CAVE CREEK, Ariz. — A 32-year-old hiker has died, and five others were rescued after being overcome by extreme heat while hiking near Cave Creek Monday, according to the Scottsdale Fire Department.
The Maricopa County Sheriff's Department said around 1:25 p.m., deputies received a call regarding possible heat exhaustion at the Spur Cross Trailhead, just north of Cave Creek.
Scottsdale fire crews, along with Daisy Mountain, Phoenix Fire, and MCSO responded and found six hikers suffering from heat-related emergencies.
Authorities said one of the hikers, later identified as 32-year-old Dr. Evan Dishion, died from his injuries.
Dignity Health officials say Dr. Dishion recently began his first year as a neurology resident at Barrow Neurological Institute.
"He was a kind and generous person who made it his mission and passion to improve the lives of others. We extend our deepest sympathy and prayers to Dr. Dishion's family, friends and colleagues during this time of mourning," officials said.
The other five hikers were removed from the trails using the MSCO helicopter and transported to the hospital to be treated.
Firefighters said the hikers had run out of water and had gotten lost on the trails.
The city of Phoenix has formally adopted a new policy that restricts access to local hiking trails during days of extreme heat.
The Phoenix Parks and Recreation Board will officially close trails from 11 a.m. to 5 p.m. on days when the National Weather Service issues an excessive heat warning.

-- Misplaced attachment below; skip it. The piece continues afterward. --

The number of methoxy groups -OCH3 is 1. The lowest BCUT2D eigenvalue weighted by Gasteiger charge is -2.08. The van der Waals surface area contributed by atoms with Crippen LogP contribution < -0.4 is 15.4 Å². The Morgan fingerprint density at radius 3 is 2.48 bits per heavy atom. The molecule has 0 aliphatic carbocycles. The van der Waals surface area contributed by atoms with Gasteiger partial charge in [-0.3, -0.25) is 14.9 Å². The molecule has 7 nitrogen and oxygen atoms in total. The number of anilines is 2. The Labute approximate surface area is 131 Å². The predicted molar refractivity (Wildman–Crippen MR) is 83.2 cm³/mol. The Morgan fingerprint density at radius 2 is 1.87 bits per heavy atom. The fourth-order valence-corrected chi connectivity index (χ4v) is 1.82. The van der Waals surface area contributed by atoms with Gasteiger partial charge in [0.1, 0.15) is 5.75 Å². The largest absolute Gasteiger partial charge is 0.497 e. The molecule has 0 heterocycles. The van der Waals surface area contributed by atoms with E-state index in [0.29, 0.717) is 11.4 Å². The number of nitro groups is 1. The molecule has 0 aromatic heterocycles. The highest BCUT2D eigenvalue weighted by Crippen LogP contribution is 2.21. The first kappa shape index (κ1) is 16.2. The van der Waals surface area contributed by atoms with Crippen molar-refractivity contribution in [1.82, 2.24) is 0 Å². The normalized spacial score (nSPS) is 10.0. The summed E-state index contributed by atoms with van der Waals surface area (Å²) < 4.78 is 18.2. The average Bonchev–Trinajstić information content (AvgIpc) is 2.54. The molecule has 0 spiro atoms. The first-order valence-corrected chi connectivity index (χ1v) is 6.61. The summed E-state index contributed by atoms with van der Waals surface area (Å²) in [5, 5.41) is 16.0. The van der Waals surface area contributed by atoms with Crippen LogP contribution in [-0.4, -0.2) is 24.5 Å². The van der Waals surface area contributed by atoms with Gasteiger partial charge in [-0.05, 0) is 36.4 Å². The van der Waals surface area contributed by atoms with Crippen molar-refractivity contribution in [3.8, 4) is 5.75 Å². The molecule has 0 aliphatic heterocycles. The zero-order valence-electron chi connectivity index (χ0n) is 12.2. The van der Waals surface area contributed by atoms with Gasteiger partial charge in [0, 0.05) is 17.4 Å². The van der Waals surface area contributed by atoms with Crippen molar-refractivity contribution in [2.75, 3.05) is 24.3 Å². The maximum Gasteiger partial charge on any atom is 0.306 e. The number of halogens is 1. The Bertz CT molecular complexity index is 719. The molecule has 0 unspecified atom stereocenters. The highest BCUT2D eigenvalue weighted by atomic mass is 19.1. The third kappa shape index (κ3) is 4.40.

As temperatures rise, those wanting to hike should plan for the heat accordingly.
Editor's Note: An earlier version of this story stated the deceased was a man in his 20s. This information has since been corrected and updated.
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Here are some tips to follow if you want to go on a summer hike:
- Wear a hat, sunglasses and sunscreen.
- Drink plenty of water before and during the hike.
- Wear proper and protective hiking gear.
- Leave pets at home if temperatures are above 100 degrees.
- Start early in the morning. Avoid peak times of 11 a.m. and 4 p.m. when the sun is harsher.
- Don't hike alone. Hiking with another person means that you can both look for signs of heat exhaustion.
- Take breaks during the hike, preferably in shaded areas.
If you start to feel dizzy, nauseous, fatigued or clammy those might be possible signs of heat exhaustion. Call 911 immediately if you notice your symptoms getting worse.
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